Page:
Let’s begin by dispelling the myth that cross-domain tracking is difficult to set up: it isn’t.
If all you want to do is get cross-domain tracking functioning correctly on your website, feel free to skip ahead to the section titled “Part II: Steps to Setting Up Cross-Domain Tracking.” If you follow the steps outlined in that section, you will have a correctly functioning installation of cross-domain tracking with no changes to your existing data.
There are, however, some confusing aspects of cross-domain tracking, and they all have to do with understanding the concepts behind it.
If you feel you need to brush up on the broad picture of cross-domain tracking, don’t skip ahead, just keep reading—because Part I of this article will explain the following:
- What is cross-domain tracking?
- Why would I need cross-domain tracking?
- What are the implications of cross-domain tracking?
Part I: Overview of Cross-Domain Tracking
1. What Is Cross-Domain Tracking?
Cross-domain tracking is a way to analyze visitors across multiple websites in a single analytics view. Implementing cross-domain tracking essentially allows you to report on the traffic of multiple websites as if they were one big website.
From a conceptual point of view, Google has added its fair share of red tape to what could be a very simple thing to achieve. I suspect that a correctly set up GA account is used as partial input into the RankBrain portion of Google’s ranking algorithm (in effect—positive feedback propagation), though I have little concrete evidence to support this.
In Part I of this guide, I will attempt to explain the concepts behind this implementation process. This will be helpful to those of you who have read enough to be effective, but still cannot fully grasp cross-domain tracking.
Part II is a step-by-step procedure for implementing cross-domain tracking. Feel free to skip ahead to that section if you don’t care about “why” this is the only method that works.
2. Why Would I Need Cross-Domain Tracking?
First and foremost, please be sure that you are looking to track users across multiple domains and not multiple subdomains.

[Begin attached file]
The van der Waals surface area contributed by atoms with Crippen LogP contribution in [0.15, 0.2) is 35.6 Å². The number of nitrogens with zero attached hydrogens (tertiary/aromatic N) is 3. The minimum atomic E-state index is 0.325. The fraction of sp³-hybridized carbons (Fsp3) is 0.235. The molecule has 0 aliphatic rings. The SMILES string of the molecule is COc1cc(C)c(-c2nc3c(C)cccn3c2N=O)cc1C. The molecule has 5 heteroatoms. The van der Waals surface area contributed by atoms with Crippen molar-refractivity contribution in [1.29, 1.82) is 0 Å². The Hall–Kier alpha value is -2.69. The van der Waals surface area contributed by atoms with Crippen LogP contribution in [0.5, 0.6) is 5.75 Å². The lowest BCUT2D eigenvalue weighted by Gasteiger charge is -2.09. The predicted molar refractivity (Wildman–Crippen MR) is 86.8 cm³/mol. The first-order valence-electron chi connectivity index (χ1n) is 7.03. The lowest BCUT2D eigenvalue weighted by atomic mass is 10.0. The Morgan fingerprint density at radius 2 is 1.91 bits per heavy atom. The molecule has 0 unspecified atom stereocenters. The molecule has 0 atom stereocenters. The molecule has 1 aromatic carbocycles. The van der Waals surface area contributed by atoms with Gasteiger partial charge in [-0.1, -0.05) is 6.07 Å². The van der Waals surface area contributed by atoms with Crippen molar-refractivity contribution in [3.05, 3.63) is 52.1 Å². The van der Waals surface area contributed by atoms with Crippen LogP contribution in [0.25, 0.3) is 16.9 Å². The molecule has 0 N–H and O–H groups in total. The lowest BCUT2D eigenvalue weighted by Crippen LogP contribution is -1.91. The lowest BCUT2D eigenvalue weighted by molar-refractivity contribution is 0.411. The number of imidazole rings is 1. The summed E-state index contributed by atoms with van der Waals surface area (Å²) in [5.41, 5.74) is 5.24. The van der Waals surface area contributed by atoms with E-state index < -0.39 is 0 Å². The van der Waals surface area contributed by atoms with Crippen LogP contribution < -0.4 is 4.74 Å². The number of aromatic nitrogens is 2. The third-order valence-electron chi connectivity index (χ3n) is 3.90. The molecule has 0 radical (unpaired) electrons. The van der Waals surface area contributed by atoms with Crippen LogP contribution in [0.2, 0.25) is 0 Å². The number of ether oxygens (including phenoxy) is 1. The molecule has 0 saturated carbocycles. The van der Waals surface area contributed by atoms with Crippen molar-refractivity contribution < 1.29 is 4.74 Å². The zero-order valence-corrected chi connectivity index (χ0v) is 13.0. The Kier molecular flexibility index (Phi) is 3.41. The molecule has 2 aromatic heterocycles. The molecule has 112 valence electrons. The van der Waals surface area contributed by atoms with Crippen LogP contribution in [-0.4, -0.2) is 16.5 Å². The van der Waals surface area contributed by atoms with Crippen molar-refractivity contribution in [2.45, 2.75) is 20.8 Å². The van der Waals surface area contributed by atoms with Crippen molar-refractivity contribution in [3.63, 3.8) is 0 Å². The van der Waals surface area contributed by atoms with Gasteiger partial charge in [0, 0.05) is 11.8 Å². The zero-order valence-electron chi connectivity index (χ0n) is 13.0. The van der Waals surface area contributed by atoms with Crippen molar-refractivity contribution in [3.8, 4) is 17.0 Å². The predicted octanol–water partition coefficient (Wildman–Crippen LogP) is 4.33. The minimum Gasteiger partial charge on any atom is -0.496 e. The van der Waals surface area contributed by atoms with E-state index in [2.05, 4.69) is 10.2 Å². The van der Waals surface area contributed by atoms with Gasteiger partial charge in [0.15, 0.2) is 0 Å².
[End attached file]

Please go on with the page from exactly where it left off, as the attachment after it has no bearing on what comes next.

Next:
If you are unsure of the difference, please read the “Cross-subdomain vs. Cross-domain” section of the following article: How to Track Users Across Subdomains.
3. What Are the Implications of Cross-Domain Tracking?
With conventional GA account set up (without cross-domain tracking), there is a 1:1 ratio of domains to properties—meaning that each domain under a given account is set up as its own property with a unique tracking ID.
This is great for understanding user behavior across single sites, but does not allow for macro-level insights. Companies that own multiple domains often need to know how users behave across multiple related websites.
A prime example we commonly see is within the ecommerce industry, where many sites use a third-party payment domain such as PayPal. When customers make a purchase, they are redirected to a PayPal domain and then redirected back to the ecommerce site following payment.
Without cross-domain tracking, the user experience is split into 2 unique sessions and the acquisition medium/source for the purchase is set to referral/PayPal, instead of retaining the original medium/source (which was most likely not referral/PayPal but something like organic/google).
Using the account structure above, imagine that a user navigates the following path: Google Search > exampleSite1.com > exampleSite2.com.
In the above scenario, Google Analytics will report one session under the exampleSite1.com property views as organic search traffic AND one session under the exampleSite2.com property views as referral traffic from exampleSite1.com. This means that looking at the data as a whole, we would see the following:
If we were to export the raw data from these two GA properties and combine the two sets of data, we would gain little to no valuable insights. This is because under the conventional setup, a new session is created when a user travels from one domain to another.
To correctly report cross-domain tracking, we need to negate this problem so that our example user is reported as a single session, as seen in the chart below, regardless of the domain visited:
This is great for understanding user behavior across single sites, but does not allow for macro-level insights. Companies that own multiple domains often need to know how a single user behaves across multiple related websites.
You may think that simply applying the same tracking code to multiple websites would fix this issue, but it doesn’t. Instead, sessions are still reset upon cross-domain navigation. Additionally, this type of fix makes reporting at the page level very confusing because visitors of exampleSite1.com/pageA.com and visitors of exampleSite2.com/pageA are both reported to be on the same page, namely pageA.
You may have come across other methods to implement cross-domain tracking, but be warned: every one of these methods will have negative consequences for your site traffic data. I highly recommend that you follow the steps outlined in Part II of our guide below to set up cross-domain tracking.
Part II: Steps to Setting Up Cross-Domain Tracking
1. Set Up Google Analytics